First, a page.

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Searching for Meaning in Nicolas Cage’s Truffle Flick, ‘Pig’

The Michael Sarnoski film about a former chef searching for his truffle-hunting pig is tonally inconsistent and narratively incoherent

A still from ‘Pig’ featuring Nicolas Cage and Alex Wolff sitting in a diner. Courtesy of Neon

The only thing shaved in Pig — which I’d call a Nicolas Cage vehicle, but vehicle to where? — are the black truffles buried deep in the Oregonian forest. Everyone else is hirsute; everything else hairy. This includes Rob, who we first meet munching dirt and slowly scampering through the forest. Played by Cage as a series of grunts and a beard, Robin Feld is a former hotshot Portland chef who, after a personal tragedy, takes to the woods to, with the help of an adorable pig (uncredited), eke out a living by hunting leucangium carthusianum, better known as Oregon black truffles.

When his pig is stolen in the dead of night with a squall of squeals (pig) and murmurs (thieves), the gears of the movie start turning like a Jean Tinguely sculpture. Rob returns to the city in a slo-mo mumblecore porcine hunt. While the trailer suggests an action-packed revenge flick — like Taken but with a pig — the film actually feels more like endless errands, listlessly run.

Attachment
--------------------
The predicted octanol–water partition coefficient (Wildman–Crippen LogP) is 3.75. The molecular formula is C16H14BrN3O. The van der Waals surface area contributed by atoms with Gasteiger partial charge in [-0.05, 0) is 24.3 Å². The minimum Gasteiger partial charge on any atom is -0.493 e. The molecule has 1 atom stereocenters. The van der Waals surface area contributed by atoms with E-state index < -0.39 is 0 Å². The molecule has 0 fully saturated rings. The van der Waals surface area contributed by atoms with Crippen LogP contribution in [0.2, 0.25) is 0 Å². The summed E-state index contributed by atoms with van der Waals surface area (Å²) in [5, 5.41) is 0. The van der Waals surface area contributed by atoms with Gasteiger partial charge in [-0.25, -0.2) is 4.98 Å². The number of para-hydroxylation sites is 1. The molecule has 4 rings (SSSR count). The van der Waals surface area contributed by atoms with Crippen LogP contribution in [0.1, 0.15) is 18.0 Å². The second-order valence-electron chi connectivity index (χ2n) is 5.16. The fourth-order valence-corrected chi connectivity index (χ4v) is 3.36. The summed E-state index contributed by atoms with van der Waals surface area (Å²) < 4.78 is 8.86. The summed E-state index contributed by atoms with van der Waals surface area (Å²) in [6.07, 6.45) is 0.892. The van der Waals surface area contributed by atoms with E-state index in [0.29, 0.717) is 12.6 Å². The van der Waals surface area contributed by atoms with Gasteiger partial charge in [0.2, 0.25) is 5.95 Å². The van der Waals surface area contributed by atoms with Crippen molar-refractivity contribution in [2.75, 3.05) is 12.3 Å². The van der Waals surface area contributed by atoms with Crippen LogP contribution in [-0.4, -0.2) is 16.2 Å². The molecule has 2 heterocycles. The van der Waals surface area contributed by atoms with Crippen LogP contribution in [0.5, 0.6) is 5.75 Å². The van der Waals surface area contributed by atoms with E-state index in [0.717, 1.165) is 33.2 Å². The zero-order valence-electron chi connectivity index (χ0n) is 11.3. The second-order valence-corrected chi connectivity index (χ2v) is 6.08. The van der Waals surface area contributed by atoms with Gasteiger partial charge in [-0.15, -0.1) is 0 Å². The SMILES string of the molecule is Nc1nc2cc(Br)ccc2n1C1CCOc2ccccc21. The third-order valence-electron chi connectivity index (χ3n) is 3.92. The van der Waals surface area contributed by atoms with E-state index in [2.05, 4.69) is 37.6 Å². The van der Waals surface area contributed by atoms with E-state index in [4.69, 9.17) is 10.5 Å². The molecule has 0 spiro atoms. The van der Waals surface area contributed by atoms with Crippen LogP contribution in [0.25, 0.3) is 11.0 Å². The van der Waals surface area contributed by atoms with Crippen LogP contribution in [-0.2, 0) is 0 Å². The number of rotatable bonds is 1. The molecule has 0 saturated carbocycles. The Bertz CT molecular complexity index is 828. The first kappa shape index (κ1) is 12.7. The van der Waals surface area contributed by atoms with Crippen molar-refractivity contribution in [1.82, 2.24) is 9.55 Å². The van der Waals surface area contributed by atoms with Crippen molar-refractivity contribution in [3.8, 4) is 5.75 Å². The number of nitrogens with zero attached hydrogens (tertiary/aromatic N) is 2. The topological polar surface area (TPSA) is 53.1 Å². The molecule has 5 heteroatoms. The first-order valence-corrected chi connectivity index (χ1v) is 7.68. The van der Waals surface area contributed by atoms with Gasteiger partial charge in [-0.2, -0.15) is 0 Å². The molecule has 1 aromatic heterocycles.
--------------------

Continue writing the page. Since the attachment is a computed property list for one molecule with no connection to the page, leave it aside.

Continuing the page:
Rob is accompanied on his mythopoetic porco-quixotic journey through Portland by Amir (Alex Wolff), an upstart entrepreneur trying to establish himself as a truffle dealer. Amir is Rob’s only point of contact with the world, and regularly visits Old Man Rob in his cabin to purchase his foraged truffles. Amir drives a bitchin’ Camaro, blasting classical music, and wears a silly — though I daresay fetching — Puss in Boots goatee with a ridiculous Gucci belt buckle, which is considerably less fetching. They are a study in opposites. Rob drives a broken-down pickup truck, wears fingerless gloves, a Mr. Twit beard, and filthy long johns. He’s a sullen Thoreau, minus the poetry.